But does Le Pen, who compared seeing Muslims praying in the street to being under Nazi occupation, resemble a Nazi leader herself? Does the triumph of Trump’s will – and let’s try not to be distracted by his ex-wife’s claim he kept a book of Hitler’s speeches on his bedside table – make him a fascist? Or are we crying wolf in a protracted case of Godwin’s Law, and should instead recognise that such leaders have a penchant for building walls in a mission to create discriminatory ethnocracies, not genocidal dictatorships?

But these debates are missing the point; by getting caught up in the –isms and –ists we’re tying ourselves in historical knots and distracting from the real concern – that Trump and Le Penn are the litmus tests that America and Europe are failing. While ‘right-wing populist’ isn’t as catchy as the F word, the concept is just as dangerous; to paraphrase Shakespeare a turd by any other name still stinks. Namely, it doesn’t matter what we decide to call the Trumps and Le Pens of this world, it doesn’t change who they are or the effect their popularity is having.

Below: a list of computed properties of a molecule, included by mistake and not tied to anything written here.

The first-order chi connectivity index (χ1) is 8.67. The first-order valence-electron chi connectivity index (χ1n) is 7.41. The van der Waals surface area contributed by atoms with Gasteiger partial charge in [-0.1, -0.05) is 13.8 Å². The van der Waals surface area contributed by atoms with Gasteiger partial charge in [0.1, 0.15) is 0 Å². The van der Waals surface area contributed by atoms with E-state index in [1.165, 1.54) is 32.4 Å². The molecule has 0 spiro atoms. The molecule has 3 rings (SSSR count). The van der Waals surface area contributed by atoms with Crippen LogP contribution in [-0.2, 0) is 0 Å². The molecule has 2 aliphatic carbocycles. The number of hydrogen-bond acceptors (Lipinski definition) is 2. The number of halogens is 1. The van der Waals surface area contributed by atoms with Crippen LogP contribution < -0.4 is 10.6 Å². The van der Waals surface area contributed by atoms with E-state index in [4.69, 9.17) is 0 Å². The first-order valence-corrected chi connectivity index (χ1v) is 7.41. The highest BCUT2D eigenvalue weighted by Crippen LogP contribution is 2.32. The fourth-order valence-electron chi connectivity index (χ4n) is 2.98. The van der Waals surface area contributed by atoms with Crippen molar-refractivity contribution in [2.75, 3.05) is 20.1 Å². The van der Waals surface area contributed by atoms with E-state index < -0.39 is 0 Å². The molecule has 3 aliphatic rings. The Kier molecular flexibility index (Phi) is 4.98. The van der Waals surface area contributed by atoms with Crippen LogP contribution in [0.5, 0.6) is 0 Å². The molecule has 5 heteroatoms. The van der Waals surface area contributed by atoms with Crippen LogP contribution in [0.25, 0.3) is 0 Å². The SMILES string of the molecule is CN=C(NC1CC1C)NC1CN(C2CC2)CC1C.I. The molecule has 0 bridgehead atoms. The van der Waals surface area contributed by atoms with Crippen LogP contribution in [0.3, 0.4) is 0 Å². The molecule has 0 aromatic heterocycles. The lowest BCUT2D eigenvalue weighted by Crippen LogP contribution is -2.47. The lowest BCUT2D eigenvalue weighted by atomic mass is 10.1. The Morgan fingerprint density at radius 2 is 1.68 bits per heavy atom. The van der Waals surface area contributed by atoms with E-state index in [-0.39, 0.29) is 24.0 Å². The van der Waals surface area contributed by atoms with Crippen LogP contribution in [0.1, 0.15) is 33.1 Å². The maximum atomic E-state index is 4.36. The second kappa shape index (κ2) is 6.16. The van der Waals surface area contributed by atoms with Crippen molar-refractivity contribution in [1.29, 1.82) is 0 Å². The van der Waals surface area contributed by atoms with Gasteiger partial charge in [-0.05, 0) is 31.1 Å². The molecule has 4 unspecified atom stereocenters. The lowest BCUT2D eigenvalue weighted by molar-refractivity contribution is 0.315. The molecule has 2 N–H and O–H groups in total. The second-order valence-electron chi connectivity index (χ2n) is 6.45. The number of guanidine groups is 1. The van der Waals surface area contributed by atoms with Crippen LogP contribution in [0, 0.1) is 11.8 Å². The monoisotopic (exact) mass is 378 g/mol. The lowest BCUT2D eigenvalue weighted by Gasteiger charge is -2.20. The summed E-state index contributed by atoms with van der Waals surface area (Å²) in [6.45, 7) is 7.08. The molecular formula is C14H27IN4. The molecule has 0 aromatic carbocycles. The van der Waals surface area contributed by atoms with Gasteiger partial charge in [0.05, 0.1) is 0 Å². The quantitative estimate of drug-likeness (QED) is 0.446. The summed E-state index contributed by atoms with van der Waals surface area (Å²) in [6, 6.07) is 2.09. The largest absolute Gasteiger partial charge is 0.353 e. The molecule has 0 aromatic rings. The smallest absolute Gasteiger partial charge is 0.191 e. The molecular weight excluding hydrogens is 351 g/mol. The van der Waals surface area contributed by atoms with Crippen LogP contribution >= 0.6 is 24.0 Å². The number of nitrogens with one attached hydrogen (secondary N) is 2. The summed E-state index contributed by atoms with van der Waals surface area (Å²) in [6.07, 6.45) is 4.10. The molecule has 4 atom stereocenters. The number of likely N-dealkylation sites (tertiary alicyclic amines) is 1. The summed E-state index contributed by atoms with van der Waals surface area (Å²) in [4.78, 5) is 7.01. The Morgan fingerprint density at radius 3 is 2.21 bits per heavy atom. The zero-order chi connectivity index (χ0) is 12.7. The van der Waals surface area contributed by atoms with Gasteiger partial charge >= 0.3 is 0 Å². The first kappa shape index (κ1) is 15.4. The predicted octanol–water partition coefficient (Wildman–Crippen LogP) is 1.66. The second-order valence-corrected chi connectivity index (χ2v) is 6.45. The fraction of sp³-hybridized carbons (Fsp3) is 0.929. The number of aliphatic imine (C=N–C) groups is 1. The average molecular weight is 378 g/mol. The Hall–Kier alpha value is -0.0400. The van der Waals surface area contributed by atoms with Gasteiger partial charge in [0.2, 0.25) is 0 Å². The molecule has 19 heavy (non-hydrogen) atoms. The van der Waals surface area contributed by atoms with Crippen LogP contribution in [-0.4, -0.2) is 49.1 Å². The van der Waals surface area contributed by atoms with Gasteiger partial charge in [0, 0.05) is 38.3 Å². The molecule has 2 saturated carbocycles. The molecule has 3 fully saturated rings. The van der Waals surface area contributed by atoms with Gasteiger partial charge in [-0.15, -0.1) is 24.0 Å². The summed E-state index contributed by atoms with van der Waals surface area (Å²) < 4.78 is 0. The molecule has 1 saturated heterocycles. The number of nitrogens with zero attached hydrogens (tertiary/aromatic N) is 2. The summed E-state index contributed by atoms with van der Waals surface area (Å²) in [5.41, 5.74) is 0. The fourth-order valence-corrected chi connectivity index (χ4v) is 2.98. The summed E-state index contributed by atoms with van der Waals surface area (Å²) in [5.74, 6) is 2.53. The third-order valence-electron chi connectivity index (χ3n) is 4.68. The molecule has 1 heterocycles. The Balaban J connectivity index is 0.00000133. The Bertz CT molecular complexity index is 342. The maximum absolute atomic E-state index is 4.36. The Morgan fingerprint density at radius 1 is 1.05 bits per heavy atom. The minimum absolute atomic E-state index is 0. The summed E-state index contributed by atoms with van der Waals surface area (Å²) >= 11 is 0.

Speech creates an environment when deeds are not only made possible but permissible; we’re already seeing ‘The Trump Effect’ in US politics with Ben Carson calling Syrian refugees “rabid dogs”, Jeb Bush and Ted Cruz proclaiming they only want Christian refugees to be allowed into America, and the US Congress attempting to bury the influx of Syrian and Iraqi refugees in red tape.